Leeds Beckett recognition at international skeletal health conference
Academics from the Bone and Body Composition research group in the School of Sport recently presented their research at the 22nd annual meeting of the International Society for Clinical Densitometry (ISCD).
The ISCD is a multidisciplinary, non-profit organisation that provides a central resource for a number of scientific disciplines with an interest in medical imaging of skeletal health and body composition, and their annual meeting was held over three days at the National University of Ireland in Galway earlier in June.
Dr Lisa Gannon was awarded the Young Investigator Award and prize money of $1,000 by the ISCD for her abstract, Bone loading and the spine: Total body and lumbar bone mineral density in elite male gymnasts, swimmers and controls, showcasing key findings from her recently completed PhD, supervised by Dr Karen Hind.
Dr Gannon’s research interests and publications concern the bone health of paediatric and elite sports populations. Her recent doctoral study and ongoing research is dedicated to the area of bone health, specifically determining optimal interventions for bone mineral accrual in paediatric and elite sporting populations. This work has extended into prevention, diagnosis and management of potential vertebral deformities in elite athletes.
As an ex-international gymnast, Lisa has worked as a practitioner, teaching, coaching and tutoring gymnastics at all levels from pre-school, primary and secondary level, including INSET, through to working with elite international performers. Her recent appointment as the National Education Director for Welsh Gymnastics reflects her ongoing commitment to the sport and provides a link between research and practice.
Dr Karen Hind, who is clinically certified in the field through the ISCD, leads the expanding research group, which includes staff and PhD students from across the School and externally.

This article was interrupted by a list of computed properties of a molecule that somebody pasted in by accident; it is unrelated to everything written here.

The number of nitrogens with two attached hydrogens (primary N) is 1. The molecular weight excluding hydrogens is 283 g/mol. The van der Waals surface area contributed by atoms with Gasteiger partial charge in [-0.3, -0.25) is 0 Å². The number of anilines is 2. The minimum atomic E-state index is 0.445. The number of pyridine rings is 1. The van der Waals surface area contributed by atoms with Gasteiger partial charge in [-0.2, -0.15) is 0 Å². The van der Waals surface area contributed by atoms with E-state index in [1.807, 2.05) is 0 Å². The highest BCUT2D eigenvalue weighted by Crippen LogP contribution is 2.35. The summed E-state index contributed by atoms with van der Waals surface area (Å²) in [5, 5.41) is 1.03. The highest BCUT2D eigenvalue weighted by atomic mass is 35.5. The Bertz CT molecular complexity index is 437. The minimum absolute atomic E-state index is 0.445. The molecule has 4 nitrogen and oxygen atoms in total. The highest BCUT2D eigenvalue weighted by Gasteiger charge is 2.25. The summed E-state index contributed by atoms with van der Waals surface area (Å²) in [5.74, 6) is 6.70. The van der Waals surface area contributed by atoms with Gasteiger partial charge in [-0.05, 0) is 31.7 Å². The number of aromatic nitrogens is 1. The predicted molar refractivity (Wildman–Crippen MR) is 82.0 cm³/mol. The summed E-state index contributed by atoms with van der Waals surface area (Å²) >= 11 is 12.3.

Further work presented at the conference was co-authored by Matthew Lees, Brian Oldroyd, Shane Thurlow, Dr Matthew Barlow, Dr Ben Jones, Dr Zoe Rutherford, Amy Brightmore and Kunwar Bansil of Yorkshire County Cricket Club. This included the first study to explore individual body composition changes with adjustment for machine precision error - DXA- body composition changes in professional rugby union players over one competitive season: a team and individualised approach using LSC (Lees, Oldroyd, Jones, Brightmore, Barlow, Hind).
Two abstracts were rated in the top ten for clinicians. Cross calibration of GE Prodigy to iDXA is not valid for measures of total and regional fat mass in adults (Hind, Treadgold and Oldroyd) focused on the challenges faced when upgrading densitometers. Novel bilateral analysis of AP lumbar spine bone density in elite cricket fast bowlers (Hind, Bansil, Barlow, Rutherford, Lees) is the first study of unilateral sub-regional analysis of the spine and was conducted in response to the high incidence of lumbar spine stress injuries in fast bowlers.
Karen and School of Sport PhD student, Matthew Lees, received recognition through an Honourable Mention by the ISCD Clinical Case Competition Committee for a clinical case study featuring a Paralympic athlete with Crohn’s disease. The case will now be used in the global ISCD clinician training materials and for the ISCD certification exam.
Representation at the conference also included School of Sport PhD candidate, Ian Entwistle, who is exploring musculoskeletal health in UK-based retired rugby players. E-prints of the research presented can be accessed via the Leeds Beckett Repository.
Photo l-r: Ian Entwistle, Karen Hind, Lisa Gannon, Matthew Lees